3. Equipment List.

fan: ex computer 12v 102mm with integrated 3 speed control – RS Potts, Babington Lane Derby – £4,

baffle plate – 3mm black Perspex/acrylic machined to outside diameter to match recess in mirror end and with hole to match fan duct size – – £22. Alternatively, use old 12” vinyl record, more cutting but much cheaper.

12v plugs and sockets: Discount Store Swadlincote High St. – £1.20 each

12v/5.2v USB converter – ebay – ? already had one

small illuminated switch – ebay – £2.40

small canister for switch – Discount Store Swadlincote High St. – 80p

12v re-chargeable battery – RAG member Bob Williams – contribution to Observatory Fund

various M4 and M5 screws, washes, nuts, low power cable, black adhesive tape – Discount Store, Swadlincote.

5. Procedure I’ll let the photos speak for themselves. Be cautious cutting acrylic because it splinters easily. Always support on rear side of cutting tool and use fast speed and minimum force. Peel off clear protective film only after all shaping is complete. To get the approximate positions in the baffle plate for the 3 locking and 3 collimation screws, I made a cardboard template to transfer the hole positions to the acrylic baffle plate, first attaching masking tape to the surface. Drill holes in the acrylic with a sharp 5mm drill and a 20mm hole borer for the locking and collimation screws, respectively. Route wiring so it does not shorten as telescope is moved and so switch and speed controls are handy. Fix to tube with black fabric adhesive tape. A bit crude, but could not think of a better way.

6. How does it perform? On low speed  range (5.2v) its silent so unlikely to be any detectable vibration. Will only use high speed for initial cooldown, then swith to low speed while observing. Since fitting the skies have not been clear so will report back as soon as it’s been tested.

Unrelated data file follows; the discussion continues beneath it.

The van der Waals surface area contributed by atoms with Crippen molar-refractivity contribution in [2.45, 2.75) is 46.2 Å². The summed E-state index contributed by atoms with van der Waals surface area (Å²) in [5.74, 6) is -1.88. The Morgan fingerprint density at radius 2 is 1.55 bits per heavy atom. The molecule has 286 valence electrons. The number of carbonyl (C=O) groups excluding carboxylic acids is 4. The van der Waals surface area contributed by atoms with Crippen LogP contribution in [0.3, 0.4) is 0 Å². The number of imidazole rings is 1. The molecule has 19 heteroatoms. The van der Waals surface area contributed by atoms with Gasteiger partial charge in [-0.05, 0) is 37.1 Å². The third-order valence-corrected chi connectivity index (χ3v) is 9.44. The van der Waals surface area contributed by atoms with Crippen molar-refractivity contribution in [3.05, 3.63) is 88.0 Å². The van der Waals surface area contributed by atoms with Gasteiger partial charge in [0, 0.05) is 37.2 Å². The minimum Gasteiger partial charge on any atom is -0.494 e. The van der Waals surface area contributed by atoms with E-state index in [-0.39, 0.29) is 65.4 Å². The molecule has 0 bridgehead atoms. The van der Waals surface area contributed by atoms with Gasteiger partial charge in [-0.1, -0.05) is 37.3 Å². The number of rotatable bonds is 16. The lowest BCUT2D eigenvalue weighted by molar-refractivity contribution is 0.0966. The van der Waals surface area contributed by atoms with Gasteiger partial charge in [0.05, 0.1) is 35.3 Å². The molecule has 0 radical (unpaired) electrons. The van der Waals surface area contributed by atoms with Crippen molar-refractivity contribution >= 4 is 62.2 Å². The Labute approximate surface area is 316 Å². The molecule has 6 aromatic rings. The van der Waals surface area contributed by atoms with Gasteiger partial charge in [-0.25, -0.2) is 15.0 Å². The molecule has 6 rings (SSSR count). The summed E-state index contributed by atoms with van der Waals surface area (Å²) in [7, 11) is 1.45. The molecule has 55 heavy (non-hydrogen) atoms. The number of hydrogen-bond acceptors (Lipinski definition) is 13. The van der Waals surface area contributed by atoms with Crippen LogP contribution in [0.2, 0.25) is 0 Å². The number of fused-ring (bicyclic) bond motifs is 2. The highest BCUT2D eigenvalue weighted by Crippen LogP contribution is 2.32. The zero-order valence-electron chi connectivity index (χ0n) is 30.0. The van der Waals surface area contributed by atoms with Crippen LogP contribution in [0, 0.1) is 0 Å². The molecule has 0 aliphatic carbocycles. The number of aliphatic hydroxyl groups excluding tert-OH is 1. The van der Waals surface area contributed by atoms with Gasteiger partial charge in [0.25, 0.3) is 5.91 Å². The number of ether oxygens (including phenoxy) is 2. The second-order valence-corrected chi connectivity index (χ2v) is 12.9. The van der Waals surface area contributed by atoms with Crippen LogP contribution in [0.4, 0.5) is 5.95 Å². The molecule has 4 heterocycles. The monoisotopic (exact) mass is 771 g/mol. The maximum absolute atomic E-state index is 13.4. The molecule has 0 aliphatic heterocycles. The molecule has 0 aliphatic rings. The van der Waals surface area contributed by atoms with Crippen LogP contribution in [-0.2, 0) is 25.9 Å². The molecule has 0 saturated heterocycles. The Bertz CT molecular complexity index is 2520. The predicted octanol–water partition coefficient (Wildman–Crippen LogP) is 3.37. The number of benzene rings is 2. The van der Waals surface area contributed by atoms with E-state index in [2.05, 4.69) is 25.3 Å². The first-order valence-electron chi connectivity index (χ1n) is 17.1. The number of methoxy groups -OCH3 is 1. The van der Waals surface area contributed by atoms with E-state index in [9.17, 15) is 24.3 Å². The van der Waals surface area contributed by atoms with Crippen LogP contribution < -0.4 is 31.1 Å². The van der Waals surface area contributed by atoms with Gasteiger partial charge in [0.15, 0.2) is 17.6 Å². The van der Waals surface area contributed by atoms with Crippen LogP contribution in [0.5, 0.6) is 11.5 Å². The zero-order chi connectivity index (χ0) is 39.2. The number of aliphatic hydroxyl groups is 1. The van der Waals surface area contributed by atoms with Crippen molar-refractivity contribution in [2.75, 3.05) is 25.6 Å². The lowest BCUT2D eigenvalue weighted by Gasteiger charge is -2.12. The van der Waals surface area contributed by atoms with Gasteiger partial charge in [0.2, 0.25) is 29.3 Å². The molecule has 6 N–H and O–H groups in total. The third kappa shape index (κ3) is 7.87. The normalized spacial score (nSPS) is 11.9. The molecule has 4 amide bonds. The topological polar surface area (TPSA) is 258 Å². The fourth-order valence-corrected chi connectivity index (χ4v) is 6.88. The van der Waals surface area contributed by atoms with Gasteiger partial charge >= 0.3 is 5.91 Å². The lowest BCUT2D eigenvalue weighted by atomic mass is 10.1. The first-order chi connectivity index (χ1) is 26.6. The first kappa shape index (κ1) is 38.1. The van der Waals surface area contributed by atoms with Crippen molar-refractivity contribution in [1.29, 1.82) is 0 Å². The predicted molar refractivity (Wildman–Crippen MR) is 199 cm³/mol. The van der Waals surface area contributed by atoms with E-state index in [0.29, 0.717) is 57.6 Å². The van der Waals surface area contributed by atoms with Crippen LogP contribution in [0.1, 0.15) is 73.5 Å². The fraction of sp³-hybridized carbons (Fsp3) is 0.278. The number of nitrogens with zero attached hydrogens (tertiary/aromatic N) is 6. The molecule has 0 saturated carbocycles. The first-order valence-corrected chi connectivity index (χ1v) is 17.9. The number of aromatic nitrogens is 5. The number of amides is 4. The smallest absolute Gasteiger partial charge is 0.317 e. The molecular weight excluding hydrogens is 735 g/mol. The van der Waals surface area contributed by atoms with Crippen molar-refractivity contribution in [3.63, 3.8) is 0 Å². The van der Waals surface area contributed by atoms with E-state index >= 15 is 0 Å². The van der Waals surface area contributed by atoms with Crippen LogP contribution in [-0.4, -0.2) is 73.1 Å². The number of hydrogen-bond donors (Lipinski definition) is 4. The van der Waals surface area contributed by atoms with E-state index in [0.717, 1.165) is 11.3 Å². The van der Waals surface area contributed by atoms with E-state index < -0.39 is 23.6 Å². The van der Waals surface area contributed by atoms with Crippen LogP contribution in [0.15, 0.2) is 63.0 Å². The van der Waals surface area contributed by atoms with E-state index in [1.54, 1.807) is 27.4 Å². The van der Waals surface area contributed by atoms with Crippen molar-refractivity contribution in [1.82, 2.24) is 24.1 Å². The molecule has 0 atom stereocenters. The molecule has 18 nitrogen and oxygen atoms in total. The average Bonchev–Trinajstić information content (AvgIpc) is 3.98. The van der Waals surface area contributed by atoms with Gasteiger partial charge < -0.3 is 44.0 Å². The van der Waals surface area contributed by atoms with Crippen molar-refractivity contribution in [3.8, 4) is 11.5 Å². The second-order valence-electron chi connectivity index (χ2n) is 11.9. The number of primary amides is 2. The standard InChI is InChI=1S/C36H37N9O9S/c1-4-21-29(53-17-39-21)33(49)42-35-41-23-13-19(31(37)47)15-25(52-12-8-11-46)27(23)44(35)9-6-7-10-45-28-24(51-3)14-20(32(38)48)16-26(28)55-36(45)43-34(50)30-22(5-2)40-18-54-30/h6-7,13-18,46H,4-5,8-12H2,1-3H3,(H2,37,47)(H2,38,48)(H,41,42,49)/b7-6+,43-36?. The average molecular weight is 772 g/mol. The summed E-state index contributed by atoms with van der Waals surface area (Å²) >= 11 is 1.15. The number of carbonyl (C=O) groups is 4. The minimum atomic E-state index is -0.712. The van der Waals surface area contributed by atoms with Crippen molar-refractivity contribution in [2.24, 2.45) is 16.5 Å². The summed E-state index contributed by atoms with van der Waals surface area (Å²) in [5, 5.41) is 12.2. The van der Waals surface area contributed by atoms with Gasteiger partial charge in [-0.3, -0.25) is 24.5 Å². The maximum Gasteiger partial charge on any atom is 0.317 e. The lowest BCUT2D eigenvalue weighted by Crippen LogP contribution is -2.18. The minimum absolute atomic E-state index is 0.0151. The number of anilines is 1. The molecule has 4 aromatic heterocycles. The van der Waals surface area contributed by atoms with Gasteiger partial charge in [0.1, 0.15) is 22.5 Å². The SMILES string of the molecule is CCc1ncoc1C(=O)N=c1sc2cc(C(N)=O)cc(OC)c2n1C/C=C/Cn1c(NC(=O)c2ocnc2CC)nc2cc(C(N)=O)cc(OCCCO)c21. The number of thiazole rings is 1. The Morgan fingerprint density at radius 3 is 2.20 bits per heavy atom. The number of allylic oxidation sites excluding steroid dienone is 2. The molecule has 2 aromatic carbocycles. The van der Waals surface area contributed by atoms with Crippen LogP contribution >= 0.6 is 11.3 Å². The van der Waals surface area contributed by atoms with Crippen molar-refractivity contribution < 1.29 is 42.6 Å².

cardboard templatefan with 12v and 5.2v adaptor

trial fit on telescope

transfer positions from template to acrylic baffle

drill holes for locking and collimtion screws

drill holes for M4 fan screws

fit fan to a shiny baffle plate with nuts on the outside

trial fit and trial run

route cable and add the illuminated switch mounted in small plastic canister next to speed control, fix with black adhesive tape.

finished arrangement, red light on switch is brighter than it appears.


M92 Challenge

After a lot of problems with power failings and programs stopping, I managed to isolate the problem to a faulty power converter. So I have bought a new one and everything works perfectly. Still can’t use the EAGLE fully due to my inability to install programs so I have a hybrid setup at the moment ( need both Julian for this and Lee to fix an electric focuser to the RC6).
Enough blubbing, this is my effort on M92. Don’t do clusters, so this is a first ( that’s the beauty of our group…. it forces you out of your comfort zone). This must be a “new” cluster as there are so many blue stars in it.
Image taken using the RC6 with the Atik 314L+. RGB filters with 60 second subs. Being almost overhead, the images have both drift and rotation. Stacked OK in DSS but when the individual filters aligned the rotation was about 15 degrees.
Red: 37 x 60
Green 32 x 60
Blue 35 x 60
I then processed only 75% due to cloud in the subs.
Stacked in DSS (it did a good job this time), Fits Liberator, aligned in MaximDL and destroyed in Photoshop!